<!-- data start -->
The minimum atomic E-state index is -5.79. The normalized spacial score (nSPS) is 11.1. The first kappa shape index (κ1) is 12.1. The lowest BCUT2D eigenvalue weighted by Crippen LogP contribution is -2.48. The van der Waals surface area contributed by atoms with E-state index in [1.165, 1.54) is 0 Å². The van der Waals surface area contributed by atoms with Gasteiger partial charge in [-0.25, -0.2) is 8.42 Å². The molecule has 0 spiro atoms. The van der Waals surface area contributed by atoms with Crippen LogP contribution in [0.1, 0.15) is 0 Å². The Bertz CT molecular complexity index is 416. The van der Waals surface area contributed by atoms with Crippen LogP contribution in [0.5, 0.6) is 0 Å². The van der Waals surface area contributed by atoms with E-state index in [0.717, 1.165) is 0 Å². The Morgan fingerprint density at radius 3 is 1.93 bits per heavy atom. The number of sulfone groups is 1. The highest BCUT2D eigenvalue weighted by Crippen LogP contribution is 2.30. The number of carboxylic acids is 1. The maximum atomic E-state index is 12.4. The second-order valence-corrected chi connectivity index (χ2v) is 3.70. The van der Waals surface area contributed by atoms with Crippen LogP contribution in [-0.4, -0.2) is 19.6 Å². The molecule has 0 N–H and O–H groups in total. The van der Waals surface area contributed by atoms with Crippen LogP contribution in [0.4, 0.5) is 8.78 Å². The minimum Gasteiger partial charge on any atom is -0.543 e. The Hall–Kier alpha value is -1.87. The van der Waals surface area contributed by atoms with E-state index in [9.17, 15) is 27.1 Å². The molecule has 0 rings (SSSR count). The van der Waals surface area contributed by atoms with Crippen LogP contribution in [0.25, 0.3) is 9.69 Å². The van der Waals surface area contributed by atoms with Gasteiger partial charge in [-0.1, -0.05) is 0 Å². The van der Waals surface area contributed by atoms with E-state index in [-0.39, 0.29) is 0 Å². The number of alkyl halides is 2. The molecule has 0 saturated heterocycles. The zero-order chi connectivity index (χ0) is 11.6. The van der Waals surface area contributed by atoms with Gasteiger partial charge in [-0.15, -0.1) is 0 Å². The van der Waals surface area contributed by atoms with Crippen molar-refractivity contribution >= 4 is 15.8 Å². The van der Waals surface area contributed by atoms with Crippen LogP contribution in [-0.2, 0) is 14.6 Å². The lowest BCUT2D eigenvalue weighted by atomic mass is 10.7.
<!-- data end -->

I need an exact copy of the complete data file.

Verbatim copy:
The minimum atomic E-state index is -5.79. The normalized spacial score (nSPS) is 11.1. The first kappa shape index (κ1) is 12.1. The lowest BCUT2D eigenvalue weighted by Crippen LogP contribution is -2.48. The van der Waals surface area contributed by atoms with E-state index in [1.165, 1.54) is 0 Å². The van der Waals surface area contributed by atoms with Gasteiger partial charge in [-0.25, -0.2) is 8.42 Å². The molecule has 0 spiro atoms. The van der Waals surface area contributed by atoms with Crippen LogP contribution in [0.1, 0.15) is 0 Å². The Bertz CT molecular complexity index is 416. The van der Waals surface area contributed by atoms with Crippen LogP contribution in [0.5, 0.6) is 0 Å². The van der Waals surface area contributed by atoms with E-state index in [0.717, 1.165) is 0 Å². The Morgan fingerprint density at radius 3 is 1.93 bits per heavy atom. The number of sulfone groups is 1. The highest BCUT2D eigenvalue weighted by Crippen LogP contribution is 2.30. The number of carboxylic acids is 1. The maximum atomic E-state index is 12.4. The second-order valence-corrected chi connectivity index (χ2v) is 3.70. The van der Waals surface area contributed by atoms with Crippen LogP contribution in [-0.4, -0.2) is 19.6 Å². The molecule has 0 N–H and O–H groups in total. The van der Waals surface area contributed by atoms with Crippen LogP contribution in [0.4, 0.5) is 8.78 Å². The minimum Gasteiger partial charge on any atom is -0.543 e. The Hall–Kier alpha value is -1.87. The van der Waals surface area contributed by atoms with E-state index in [9.17, 15) is 27.1 Å². The molecule has 0 rings (SSSR count). The van der Waals surface area contributed by atoms with Crippen LogP contribution in [0.25, 0.3) is 9.69 Å². The van der Waals surface area contributed by atoms with Gasteiger partial charge in [-0.1, -0.05) is 0 Å². The van der Waals surface area contributed by atoms with E-state index in [-0.39, 0.29) is 0 Å². The number of alkyl halides is 2. The molecule has 0 saturated heterocycles. The zero-order chi connectivity index (χ0) is 11.6. The van der Waals surface area contributed by atoms with Gasteiger partial charge in [-0.15, -0.1) is 0 Å². The van der Waals surface area contributed by atoms with Crippen molar-refractivity contribution >= 4 is 15.8 Å². The van der Waals surface area contributed by atoms with Crippen LogP contribution in [-0.2, 0) is 14.6 Å². The lowest BCUT2D eigenvalue weighted by atomic mass is 10.7.